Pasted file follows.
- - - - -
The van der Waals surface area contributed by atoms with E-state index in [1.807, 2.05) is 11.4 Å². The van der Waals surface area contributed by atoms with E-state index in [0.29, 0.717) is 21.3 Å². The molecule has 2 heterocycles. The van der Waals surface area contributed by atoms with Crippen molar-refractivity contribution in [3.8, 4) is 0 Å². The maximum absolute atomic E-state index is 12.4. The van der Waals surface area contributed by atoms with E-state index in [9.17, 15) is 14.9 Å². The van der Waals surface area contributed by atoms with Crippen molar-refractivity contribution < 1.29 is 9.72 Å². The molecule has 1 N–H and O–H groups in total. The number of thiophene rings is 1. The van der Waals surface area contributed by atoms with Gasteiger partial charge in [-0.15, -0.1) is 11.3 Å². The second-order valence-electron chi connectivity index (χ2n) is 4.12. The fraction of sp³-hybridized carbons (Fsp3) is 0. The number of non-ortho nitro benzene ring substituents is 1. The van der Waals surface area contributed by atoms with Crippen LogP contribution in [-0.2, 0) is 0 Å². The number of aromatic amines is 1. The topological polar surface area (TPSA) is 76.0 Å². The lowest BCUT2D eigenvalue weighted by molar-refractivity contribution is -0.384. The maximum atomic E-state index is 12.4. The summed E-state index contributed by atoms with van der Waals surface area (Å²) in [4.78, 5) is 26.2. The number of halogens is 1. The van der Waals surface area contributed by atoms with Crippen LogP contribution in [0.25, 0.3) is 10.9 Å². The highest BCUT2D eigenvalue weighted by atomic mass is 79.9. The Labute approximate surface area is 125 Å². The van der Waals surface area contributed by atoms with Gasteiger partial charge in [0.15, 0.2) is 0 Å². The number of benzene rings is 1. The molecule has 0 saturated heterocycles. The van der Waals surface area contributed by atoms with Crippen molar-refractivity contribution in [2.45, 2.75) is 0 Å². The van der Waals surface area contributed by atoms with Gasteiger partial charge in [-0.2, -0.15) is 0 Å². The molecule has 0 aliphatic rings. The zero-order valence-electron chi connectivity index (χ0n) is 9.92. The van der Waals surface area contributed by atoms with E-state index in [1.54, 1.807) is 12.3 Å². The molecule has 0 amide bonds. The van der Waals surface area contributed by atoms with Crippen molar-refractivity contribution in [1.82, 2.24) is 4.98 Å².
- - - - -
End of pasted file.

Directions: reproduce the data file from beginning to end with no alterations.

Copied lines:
The van der Waals surface area contributed by atoms with E-state index in [1.807, 2.05) is 11.4 Å². The van der Waals surface area contributed by atoms with E-state index in [0.29, 0.717) is 21.3 Å². The molecule has 2 heterocycles. The van der Waals surface area contributed by atoms with Crippen molar-refractivity contribution in [3.8, 4) is 0 Å². The maximum absolute atomic E-state index is 12.4. The van der Waals surface area contributed by atoms with E-state index in [9.17, 15) is 14.9 Å². The van der Waals surface area contributed by atoms with Crippen molar-refractivity contribution < 1.29 is 9.72 Å². The molecule has 1 N–H and O–H groups in total. The number of thiophene rings is 1. The van der Waals surface area contributed by atoms with Gasteiger partial charge in [-0.15, -0.1) is 11.3 Å². The second-order valence-electron chi connectivity index (χ2n) is 4.12. The fraction of sp³-hybridized carbons (Fsp3) is 0. The number of non-ortho nitro benzene ring substituents is 1. The van der Waals surface area contributed by atoms with Crippen LogP contribution in [-0.2, 0) is 0 Å². The number of aromatic amines is 1. The topological polar surface area (TPSA) is 76.0 Å². The lowest BCUT2D eigenvalue weighted by molar-refractivity contribution is -0.384. The maximum atomic E-state index is 12.4. The summed E-state index contributed by atoms with van der Waals surface area (Å²) in [4.78, 5) is 26.2. The number of halogens is 1. The van der Waals surface area contributed by atoms with Crippen LogP contribution in [0.25, 0.3) is 10.9 Å². The highest BCUT2D eigenvalue weighted by atomic mass is 79.9. The Labute approximate surface area is 125 Å². The van der Waals surface area contributed by atoms with Gasteiger partial charge in [0.15, 0.2) is 0 Å². The number of benzene rings is 1. The molecule has 0 saturated heterocycles. The van der Waals surface area contributed by atoms with Crippen molar-refractivity contribution in [2.45, 2.75) is 0 Å². The van der Waals surface area contributed by atoms with Gasteiger partial charge in [-0.2, -0.15) is 0 Å². The molecule has 0 aliphatic rings. The zero-order valence-electron chi connectivity index (χ0n) is 9.92. The van der Waals surface area contributed by atoms with E-state index in [1.54, 1.807) is 12.3 Å². The molecule has 0 amide bonds. The van der Waals surface area contributed by atoms with Crippen molar-refractivity contribution in [1.82, 2.24) is 4.98 Å².